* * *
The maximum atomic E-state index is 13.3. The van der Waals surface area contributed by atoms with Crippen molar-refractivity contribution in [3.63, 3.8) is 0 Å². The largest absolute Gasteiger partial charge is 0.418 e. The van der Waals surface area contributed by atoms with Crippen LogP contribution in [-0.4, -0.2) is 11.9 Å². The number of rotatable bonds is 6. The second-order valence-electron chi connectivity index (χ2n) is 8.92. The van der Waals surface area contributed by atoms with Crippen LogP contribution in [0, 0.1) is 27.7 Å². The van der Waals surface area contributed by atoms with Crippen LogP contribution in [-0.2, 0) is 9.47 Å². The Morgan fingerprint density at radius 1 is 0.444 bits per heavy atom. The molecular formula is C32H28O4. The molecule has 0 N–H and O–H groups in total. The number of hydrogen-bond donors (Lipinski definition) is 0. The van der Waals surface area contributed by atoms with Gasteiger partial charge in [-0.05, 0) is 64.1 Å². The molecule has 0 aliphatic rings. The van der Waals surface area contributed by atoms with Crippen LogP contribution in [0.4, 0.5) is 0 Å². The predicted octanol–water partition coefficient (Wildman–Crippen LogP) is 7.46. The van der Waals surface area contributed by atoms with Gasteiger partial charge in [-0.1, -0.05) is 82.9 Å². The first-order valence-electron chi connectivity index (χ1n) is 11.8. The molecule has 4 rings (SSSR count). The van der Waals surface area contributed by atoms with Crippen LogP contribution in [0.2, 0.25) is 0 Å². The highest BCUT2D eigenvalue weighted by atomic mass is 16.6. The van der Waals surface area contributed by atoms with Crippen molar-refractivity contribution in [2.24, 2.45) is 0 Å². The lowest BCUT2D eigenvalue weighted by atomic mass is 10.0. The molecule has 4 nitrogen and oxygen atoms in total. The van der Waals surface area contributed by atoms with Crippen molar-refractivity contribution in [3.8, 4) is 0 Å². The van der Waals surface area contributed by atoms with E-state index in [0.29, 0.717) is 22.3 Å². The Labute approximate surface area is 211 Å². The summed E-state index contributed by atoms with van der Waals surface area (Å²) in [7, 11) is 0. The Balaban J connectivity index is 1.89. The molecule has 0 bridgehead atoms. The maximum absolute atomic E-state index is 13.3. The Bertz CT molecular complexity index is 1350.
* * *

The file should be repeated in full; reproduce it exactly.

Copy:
The maximum atomic E-state index is 13.3. The van der Waals surface area contributed by atoms with Crippen molar-refractivity contribution in [3.63, 3.8) is 0 Å². The largest absolute Gasteiger partial charge is 0.418 e. The van der Waals surface area contributed by atoms with Crippen LogP contribution in [-0.4, -0.2) is 11.9 Å². The number of rotatable bonds is 6. The second-order valence-electron chi connectivity index (χ2n) is 8.92. The van der Waals surface area contributed by atoms with Crippen LogP contribution in [0, 0.1) is 27.7 Å². The van der Waals surface area contributed by atoms with Crippen LogP contribution in [-0.2, 0) is 9.47 Å². The Morgan fingerprint density at radius 1 is 0.444 bits per heavy atom. The molecular formula is C32H28O4. The molecule has 0 N–H and O–H groups in total. The number of hydrogen-bond donors (Lipinski definition) is 0. The van der Waals surface area contributed by atoms with Gasteiger partial charge in [-0.05, 0) is 64.1 Å². The molecule has 0 aliphatic rings. The van der Waals surface area contributed by atoms with Crippen LogP contribution in [0.4, 0.5) is 0 Å². The predicted octanol–water partition coefficient (Wildman–Crippen LogP) is 7.46. The van der Waals surface area contributed by atoms with Gasteiger partial charge in [-0.1, -0.05) is 82.9 Å². The first-order valence-electron chi connectivity index (χ1n) is 11.8. The molecule has 4 rings (SSSR count). The van der Waals surface area contributed by atoms with Crippen LogP contribution in [0.2, 0.25) is 0 Å². The highest BCUT2D eigenvalue weighted by atomic mass is 16.6. The van der Waals surface area contributed by atoms with Crippen molar-refractivity contribution in [2.24, 2.45) is 0 Å². The lowest BCUT2D eigenvalue weighted by atomic mass is 10.0. The molecule has 4 nitrogen and oxygen atoms in total. The van der Waals surface area contributed by atoms with Crippen molar-refractivity contribution in [3.8, 4) is 0 Å². The van der Waals surface area contributed by atoms with E-state index in [0.29, 0.717) is 22.3 Å². The Labute approximate surface area is 211 Å². The summed E-state index contributed by atoms with van der Waals surface area (Å²) in [7, 11) is 0. The Balaban J connectivity index is 1.89. The molecule has 0 bridgehead atoms. The maximum absolute atomic E-state index is 13.3. The Bertz CT molecular complexity index is 1350.